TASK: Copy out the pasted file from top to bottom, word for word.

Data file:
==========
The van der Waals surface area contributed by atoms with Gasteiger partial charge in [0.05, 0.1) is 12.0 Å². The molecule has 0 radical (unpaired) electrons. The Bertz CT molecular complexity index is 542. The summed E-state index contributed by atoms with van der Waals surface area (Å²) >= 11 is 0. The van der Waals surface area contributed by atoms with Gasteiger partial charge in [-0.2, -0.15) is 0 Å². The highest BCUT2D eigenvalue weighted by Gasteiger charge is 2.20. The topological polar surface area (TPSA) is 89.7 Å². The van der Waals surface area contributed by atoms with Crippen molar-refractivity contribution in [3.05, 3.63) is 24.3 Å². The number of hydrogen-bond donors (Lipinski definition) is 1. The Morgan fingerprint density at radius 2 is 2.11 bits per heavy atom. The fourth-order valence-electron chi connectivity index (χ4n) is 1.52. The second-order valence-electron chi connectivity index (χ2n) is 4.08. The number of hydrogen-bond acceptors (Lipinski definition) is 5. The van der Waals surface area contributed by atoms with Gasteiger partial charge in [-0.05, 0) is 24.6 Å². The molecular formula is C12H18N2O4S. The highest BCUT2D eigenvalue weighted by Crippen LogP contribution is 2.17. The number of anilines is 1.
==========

The van der Waals surface area contributed by atoms with Gasteiger partial charge in [0.05, 0.1) is 12.0 Å². The molecule has 0 radical (unpaired) electrons. The Bertz CT molecular complexity index is 542. The summed E-state index contributed by atoms with van der Waals surface area (Å²) >= 11 is 0. The van der Waals surface area contributed by atoms with Gasteiger partial charge in [-0.2, -0.15) is 0 Å². The highest BCUT2D eigenvalue weighted by Gasteiger charge is 2.20. The topological polar surface area (TPSA) is 89.7 Å². The van der Waals surface area contributed by atoms with Crippen molar-refractivity contribution in [3.05, 3.63) is 24.3 Å². The number of hydrogen-bond donors (Lipinski definition) is 1. The Morgan fingerprint density at radius 2 is 2.11 bits per heavy atom. The fourth-order valence-electron chi connectivity index (χ4n) is 1.52. The second-order valence-electron chi connectivity index (χ2n) is 4.08. The number of hydrogen-bond acceptors (Lipinski definition) is 5. The van der Waals surface area contributed by atoms with Gasteiger partial charge in [-0.05, 0) is 24.6 Å². The molecular formula is C12H18N2O4S. The highest BCUT2D eigenvalue weighted by Crippen LogP contribution is 2.17. The number of anilines is 1.